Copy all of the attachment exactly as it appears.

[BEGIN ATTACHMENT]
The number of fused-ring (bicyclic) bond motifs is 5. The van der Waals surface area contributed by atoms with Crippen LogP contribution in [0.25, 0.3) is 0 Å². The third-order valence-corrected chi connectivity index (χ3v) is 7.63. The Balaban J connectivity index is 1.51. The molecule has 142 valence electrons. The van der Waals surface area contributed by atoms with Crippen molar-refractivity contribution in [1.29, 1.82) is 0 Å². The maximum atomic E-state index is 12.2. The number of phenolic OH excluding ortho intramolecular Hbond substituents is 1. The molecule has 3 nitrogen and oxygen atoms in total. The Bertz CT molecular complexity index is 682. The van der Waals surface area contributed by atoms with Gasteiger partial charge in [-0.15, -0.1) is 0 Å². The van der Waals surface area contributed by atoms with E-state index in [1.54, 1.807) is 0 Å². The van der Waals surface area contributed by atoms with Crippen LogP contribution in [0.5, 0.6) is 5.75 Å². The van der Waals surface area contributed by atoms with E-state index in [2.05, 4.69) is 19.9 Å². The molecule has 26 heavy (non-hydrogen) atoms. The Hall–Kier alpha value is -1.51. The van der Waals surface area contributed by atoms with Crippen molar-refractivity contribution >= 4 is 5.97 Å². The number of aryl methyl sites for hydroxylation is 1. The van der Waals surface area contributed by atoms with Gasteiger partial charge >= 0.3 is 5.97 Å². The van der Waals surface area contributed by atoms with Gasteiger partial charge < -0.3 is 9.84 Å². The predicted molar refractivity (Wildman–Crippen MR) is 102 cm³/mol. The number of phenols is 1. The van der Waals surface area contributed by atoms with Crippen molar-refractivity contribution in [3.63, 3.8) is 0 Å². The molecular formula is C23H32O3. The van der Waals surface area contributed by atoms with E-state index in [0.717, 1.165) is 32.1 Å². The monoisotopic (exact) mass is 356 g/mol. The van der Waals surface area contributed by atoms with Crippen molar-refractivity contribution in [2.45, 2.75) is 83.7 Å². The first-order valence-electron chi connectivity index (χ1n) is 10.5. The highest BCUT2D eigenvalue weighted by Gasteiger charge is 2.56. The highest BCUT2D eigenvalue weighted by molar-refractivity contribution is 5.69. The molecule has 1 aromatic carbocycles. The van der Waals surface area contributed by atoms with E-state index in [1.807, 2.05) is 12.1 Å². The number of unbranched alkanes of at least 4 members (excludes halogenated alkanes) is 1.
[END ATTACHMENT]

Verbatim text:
The number of fused-ring (bicyclic) bond motifs is 5. The van der Waals surface area contributed by atoms with Crippen LogP contribution in [0.25, 0.3) is 0 Å². The third-order valence-corrected chi connectivity index (χ3v) is 7.63. The Balaban J connectivity index is 1.51. The molecule has 142 valence electrons. The van der Waals surface area contributed by atoms with Crippen molar-refractivity contribution in [1.29, 1.82) is 0 Å². The maximum atomic E-state index is 12.2. The number of phenolic OH excluding ortho intramolecular Hbond substituents is 1. The molecule has 3 nitrogen and oxygen atoms in total. The Bertz CT molecular complexity index is 682. The van der Waals surface area contributed by atoms with Gasteiger partial charge in [-0.15, -0.1) is 0 Å². The van der Waals surface area contributed by atoms with E-state index in [1.54, 1.807) is 0 Å². The van der Waals surface area contributed by atoms with Crippen LogP contribution in [0.5, 0.6) is 5.75 Å². The van der Waals surface area contributed by atoms with E-state index in [2.05, 4.69) is 19.9 Å². The molecule has 26 heavy (non-hydrogen) atoms. The Hall–Kier alpha value is -1.51. The van der Waals surface area contributed by atoms with Crippen molar-refractivity contribution >= 4 is 5.97 Å². The number of aryl methyl sites for hydroxylation is 1. The van der Waals surface area contributed by atoms with Gasteiger partial charge >= 0.3 is 5.97 Å². The van der Waals surface area contributed by atoms with Gasteiger partial charge < -0.3 is 9.84 Å². The predicted molar refractivity (Wildman–Crippen MR) is 102 cm³/mol. The number of phenols is 1. The van der Waals surface area contributed by atoms with Crippen molar-refractivity contribution in [3.63, 3.8) is 0 Å². The molecular formula is C23H32O3. The van der Waals surface area contributed by atoms with E-state index in [0.717, 1.165) is 32.1 Å². The monoisotopic (exact) mass is 356 g/mol. The van der Waals surface area contributed by atoms with Crippen molar-refractivity contribution in [2.45, 2.75) is 83.7 Å². The first-order valence-electron chi connectivity index (χ1n) is 10.5. The highest BCUT2D eigenvalue weighted by Gasteiger charge is 2.56. The highest BCUT2D eigenvalue weighted by molar-refractivity contribution is 5.69. The molecule has 1 aromatic carbocycles. The van der Waals surface area contributed by atoms with E-state index in [1.807, 2.05) is 12.1 Å². The number of unbranched alkanes of at least 4 members (excludes halogenated alkanes) is 1.